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Influence of planets on planets

  1. Oct 15, 2003 #1
    What are the influences of planets on other planets ?

    As far as I'm concerned I know about the gravitational influence

    For example the coming close of Mars near Earth
  2. jcsd
  3. Oct 15, 2003 #2


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    Planet to planet influences are almost exclusively gravitational. The closer the planets are to each other, the stronger the gravitational influence. But no planet is close enough to Earth to be of concern...even Mars. Mars is not closer to Earth this month due to the Earth's gravity. The orbits of Earth and Mars around the sun are not perfect circles...they are slightly elliptical. Also, the Earth goes around the sun faster than Mars. So, periodically (like once a year plus a bit more) the sun-Earth-Mars line up (Mars is said to be "in opposition"). Because of the non-circular orbits, the distance of Mars from Earth during opposition varies from time to time. This time, it is closer than it has been in about 50,000 to 60,000 years. Still nothing to worry about. The gravitational influence of the Earth's Moon far outweighs the gravitational influence by Mars on Earth.

    Not much else is exchanged between planets other than reflected light from the sun and occasional meteorites.

    Certainly, the planets have had a lot of cultural influence on human civilization.

    Also, Jupiter may protect the inner solar system from some cometary impacts.
  4. Oct 17, 2003 #3
    One of the reasons given for the variation in the calculations for the next time Mars should be as close to the Earth (approx 230 years) and the Possible last time it was so close (5000 to 60,000) was the effect not of our planet's gravitation, but the effect of Jupiter's gravitation on Mars.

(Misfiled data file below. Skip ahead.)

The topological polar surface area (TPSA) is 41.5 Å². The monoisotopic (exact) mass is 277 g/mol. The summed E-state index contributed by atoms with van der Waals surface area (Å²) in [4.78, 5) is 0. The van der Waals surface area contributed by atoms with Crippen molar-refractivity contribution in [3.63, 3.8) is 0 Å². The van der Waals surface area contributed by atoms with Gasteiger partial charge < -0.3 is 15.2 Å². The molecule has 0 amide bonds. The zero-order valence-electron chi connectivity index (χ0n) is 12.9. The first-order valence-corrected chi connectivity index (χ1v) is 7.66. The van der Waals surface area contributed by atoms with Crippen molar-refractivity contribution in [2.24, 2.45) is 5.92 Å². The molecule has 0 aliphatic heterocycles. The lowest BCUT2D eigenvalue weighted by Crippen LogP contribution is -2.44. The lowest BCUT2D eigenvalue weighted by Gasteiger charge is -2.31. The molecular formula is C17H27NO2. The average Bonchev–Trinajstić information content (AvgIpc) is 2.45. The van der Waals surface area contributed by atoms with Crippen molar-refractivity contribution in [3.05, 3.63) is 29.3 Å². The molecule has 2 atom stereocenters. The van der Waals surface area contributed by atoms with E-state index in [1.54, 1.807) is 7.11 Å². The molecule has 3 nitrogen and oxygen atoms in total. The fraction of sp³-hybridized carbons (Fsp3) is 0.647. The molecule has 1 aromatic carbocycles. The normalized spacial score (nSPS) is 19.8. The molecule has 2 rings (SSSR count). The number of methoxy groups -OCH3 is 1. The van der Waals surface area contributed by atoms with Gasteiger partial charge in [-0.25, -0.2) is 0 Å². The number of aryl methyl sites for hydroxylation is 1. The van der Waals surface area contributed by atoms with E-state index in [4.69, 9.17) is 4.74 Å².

5. Oct 17, 2003 #4


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    No, I don't think it had anything to do with an influence from Jupiter. Phobos said it right, it was the particular conditions of Earth's and Mars' orbits.

    To add a little more, for this "close" event to happen at opposition, Earth would have to be at "Aphelion" (farthest from the sun in orbit) and Mars would have to be at "Perihelion" (closest to the sun), or very near these positions. But, it would seem that this would happen more often than it did since 50,000 to 60,000 years ago. It does. However, there is one more "orbital condition" to consider that I haven't seen mentioned here on PF.

    The Earth's orbit is inclined from the ecliptic at 0.00 degrees. (This is how the ecliptic was determined, in relation to Earth only). Mars is inclined at 1.31 degrees. So, not only do we need the Aphelion-Perihelion thing going on, but Mars would have to be at the particular point in orbit where its inclination is 0, or very near to it. It is all three conditions that have to be met to make such a close opposition happen.

    Last edited: Oct 17, 2003
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